If you spend enough time online, you will find variations of the quote “If you aren’t paying for the product, then you are the product.” While some may agree or disagree with this statement, it is worth your consideration. If a service is being offered to you for “free,” what is being expected in return? Are companies harvesting your information or usage habits to be mined for later? Are you being shown ads? Are they hoping for a future purchase?
There are thousands of free services you can find online, and some of them are better than others. Yet data collection and questionable practices by large online companies is an expansive conversation for a different article. For these purposes, I want to focus on the cybersecurity market in general. There are already plenty of free services trying to compete with standards such as Norton and McAfee, and it will be interesting to see how things progress over time.
And while there are free services that are worth your effort and investigation (some mobile apps will provide you with what you need, depending on your browsing habits), as a general rule, you need to be suspicious.
Here is what you should consider when looking at these services:
Critical Thinking: Where Does the Infrastructure Come From?
Cybersecurity as an industry is by no means cheap. As of 2015 the market size was around $75 billion. Reports say that by the year 2020 we can expect the market to be worth $170 billion. It requires excellent research and adaptive professionals who are paid handsomely for their work. The infrastructure required to process and adapt to an unerring wave of threats is massive. On top of that, most companies are looking to make a profit and hope to expand.
All of this begs one question: How does a free business model provide enough income to support all of this? It doesn’t, and that requires other methods of income. Those methods are possibly not in your best interest, and you need to critically think about the potential losses.
Scams: A Liberal Use of the Word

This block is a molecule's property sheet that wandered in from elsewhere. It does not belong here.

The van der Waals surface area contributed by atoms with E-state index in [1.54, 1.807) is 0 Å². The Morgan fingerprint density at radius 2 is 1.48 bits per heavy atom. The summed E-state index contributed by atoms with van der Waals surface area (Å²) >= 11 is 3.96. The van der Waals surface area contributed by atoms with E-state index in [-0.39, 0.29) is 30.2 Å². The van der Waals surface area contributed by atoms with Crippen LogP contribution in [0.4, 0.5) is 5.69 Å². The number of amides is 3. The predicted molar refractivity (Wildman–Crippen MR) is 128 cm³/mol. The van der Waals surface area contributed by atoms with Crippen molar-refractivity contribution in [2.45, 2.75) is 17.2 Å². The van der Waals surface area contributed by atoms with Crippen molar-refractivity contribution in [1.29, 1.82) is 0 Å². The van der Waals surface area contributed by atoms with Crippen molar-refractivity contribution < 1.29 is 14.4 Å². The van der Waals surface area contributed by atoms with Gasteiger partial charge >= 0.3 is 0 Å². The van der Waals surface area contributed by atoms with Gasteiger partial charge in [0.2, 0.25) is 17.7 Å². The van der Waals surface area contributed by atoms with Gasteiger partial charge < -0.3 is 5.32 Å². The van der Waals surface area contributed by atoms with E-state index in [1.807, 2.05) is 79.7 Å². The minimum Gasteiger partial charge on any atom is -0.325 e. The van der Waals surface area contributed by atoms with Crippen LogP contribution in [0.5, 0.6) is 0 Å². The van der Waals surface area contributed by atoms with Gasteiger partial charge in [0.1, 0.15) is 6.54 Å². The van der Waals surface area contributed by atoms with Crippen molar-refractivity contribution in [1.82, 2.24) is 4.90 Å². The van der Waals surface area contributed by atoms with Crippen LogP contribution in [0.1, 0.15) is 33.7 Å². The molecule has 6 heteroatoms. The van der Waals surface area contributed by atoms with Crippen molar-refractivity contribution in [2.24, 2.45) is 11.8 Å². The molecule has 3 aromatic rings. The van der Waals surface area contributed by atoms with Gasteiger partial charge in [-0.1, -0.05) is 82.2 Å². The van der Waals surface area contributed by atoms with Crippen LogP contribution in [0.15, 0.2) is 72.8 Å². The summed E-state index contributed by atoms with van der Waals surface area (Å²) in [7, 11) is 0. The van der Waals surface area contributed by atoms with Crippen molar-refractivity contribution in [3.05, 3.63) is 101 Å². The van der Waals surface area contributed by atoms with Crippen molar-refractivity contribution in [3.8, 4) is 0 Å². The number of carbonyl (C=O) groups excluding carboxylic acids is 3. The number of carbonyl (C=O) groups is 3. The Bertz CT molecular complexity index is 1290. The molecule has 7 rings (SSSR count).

When you think of nothing on the internet as ever being free, scams are the first thing you think of. They are the most egregious problems when handling “free” goods and services, and they’re so ubiquitous to the internet that most internet users know how to avoid the obvious ones like they know how to breathe. They immediately distrust whatever they encounter, and they do so rightly.
If you run into a free “online security service,” do yourself a favor and look it up online before you even consider touching it. A great number of these services are just scams in disguise, hoping to get malware or ransomware onto your computer. If a service makes itself known to you via a popup or an ad, you can be assured that it’s a scam of some variety. If you are told you have a virus installed on your computer and that you need to install a certain program to remove it, they are trying to install ransomware on your computer.
While these scams aren’t real free services, I wanted to make a point of this in order to let you know to be suspicious of that word “free” online, if you aren’t already. Don’t let dishonesty get to you. Don’t let a false sense of urgency get to you. Make sure to do your research.
This may be cynical, but a cybersecurity company would be among the first organizations to be best able to collect your data and use it. Also, people will more easily trust a cybersecurity company with their information than most other types of businesses. Ideally, this would be the right call. Yet now you have to be sure to not hire a wolf to guard your chickens, or else you might find yourself getting some very interesting correspondence.
As a general rule, just make sure you know what you are doing before you give anyone permission to use your data. Just because something is a standard practice doesn’t mean that you should accept it. If you’re already using a free app, take a quick look at the permissions you give it. You might find yourself surprised.